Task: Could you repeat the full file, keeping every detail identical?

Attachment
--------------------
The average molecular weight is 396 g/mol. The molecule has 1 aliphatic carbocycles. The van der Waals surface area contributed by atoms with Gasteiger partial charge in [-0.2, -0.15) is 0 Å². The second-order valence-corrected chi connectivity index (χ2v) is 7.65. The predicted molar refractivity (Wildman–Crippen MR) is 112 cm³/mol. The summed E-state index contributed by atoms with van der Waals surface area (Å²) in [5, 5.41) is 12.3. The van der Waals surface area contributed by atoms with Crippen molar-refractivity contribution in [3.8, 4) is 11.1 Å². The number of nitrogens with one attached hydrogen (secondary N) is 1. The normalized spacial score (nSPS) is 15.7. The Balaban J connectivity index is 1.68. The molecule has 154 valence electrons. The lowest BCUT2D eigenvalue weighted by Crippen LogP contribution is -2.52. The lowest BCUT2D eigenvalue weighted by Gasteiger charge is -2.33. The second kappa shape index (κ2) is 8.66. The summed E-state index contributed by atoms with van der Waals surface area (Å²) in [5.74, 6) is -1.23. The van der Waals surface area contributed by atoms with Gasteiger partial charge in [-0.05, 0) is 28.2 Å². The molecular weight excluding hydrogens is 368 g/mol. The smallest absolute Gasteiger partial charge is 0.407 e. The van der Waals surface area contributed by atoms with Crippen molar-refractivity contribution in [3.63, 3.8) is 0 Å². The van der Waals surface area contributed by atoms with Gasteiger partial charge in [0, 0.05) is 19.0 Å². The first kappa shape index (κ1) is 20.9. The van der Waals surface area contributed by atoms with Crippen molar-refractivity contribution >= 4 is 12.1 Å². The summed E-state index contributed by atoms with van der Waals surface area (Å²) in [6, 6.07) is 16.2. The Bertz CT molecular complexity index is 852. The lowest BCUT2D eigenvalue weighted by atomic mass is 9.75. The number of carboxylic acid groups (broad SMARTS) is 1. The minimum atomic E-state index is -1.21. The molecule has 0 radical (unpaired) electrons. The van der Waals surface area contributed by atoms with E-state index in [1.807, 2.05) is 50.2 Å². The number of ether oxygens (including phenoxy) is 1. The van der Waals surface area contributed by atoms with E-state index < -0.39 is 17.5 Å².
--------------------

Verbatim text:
The average molecular weight is 396 g/mol. The molecule has 1 aliphatic carbocycles. The van der Waals surface area contributed by atoms with Gasteiger partial charge in [-0.2, -0.15) is 0 Å². The second-order valence-corrected chi connectivity index (χ2v) is 7.65. The predicted molar refractivity (Wildman–Crippen MR) is 112 cm³/mol. The summed E-state index contributed by atoms with van der Waals surface area (Å²) in [5, 5.41) is 12.3. The van der Waals surface area contributed by atoms with Crippen molar-refractivity contribution in [3.8, 4) is 11.1 Å². The number of nitrogens with one attached hydrogen (secondary N) is 1. The normalized spacial score (nSPS) is 15.7. The Balaban J connectivity index is 1.68. The molecule has 154 valence electrons. The lowest BCUT2D eigenvalue weighted by Crippen LogP contribution is -2.52. The lowest BCUT2D eigenvalue weighted by Gasteiger charge is -2.33. The second kappa shape index (κ2) is 8.66. The summed E-state index contributed by atoms with van der Waals surface area (Å²) in [5.74, 6) is -1.23. The van der Waals surface area contributed by atoms with Gasteiger partial charge in [-0.05, 0) is 28.2 Å². The molecular weight excluding hydrogens is 368 g/mol. The smallest absolute Gasteiger partial charge is 0.407 e. The van der Waals surface area contributed by atoms with Crippen molar-refractivity contribution in [3.63, 3.8) is 0 Å². The van der Waals surface area contributed by atoms with Gasteiger partial charge in [0, 0.05) is 19.0 Å². The first kappa shape index (κ1) is 20.9. The van der Waals surface area contributed by atoms with Crippen molar-refractivity contribution >= 4 is 12.1 Å². The summed E-state index contributed by atoms with van der Waals surface area (Å²) in [6, 6.07) is 16.2. The Bertz CT molecular complexity index is 852. The lowest BCUT2D eigenvalue weighted by atomic mass is 9.75. The number of carboxylic acid groups (broad SMARTS) is 1. The minimum atomic E-state index is -1.21. The molecule has 0 radical (unpaired) electrons. The van der Waals surface area contributed by atoms with E-state index in [1.807, 2.05) is 50.2 Å². The number of ether oxygens (including phenoxy) is 1. The van der Waals surface area contributed by atoms with E-state index < -0.39 is 17.5 Å².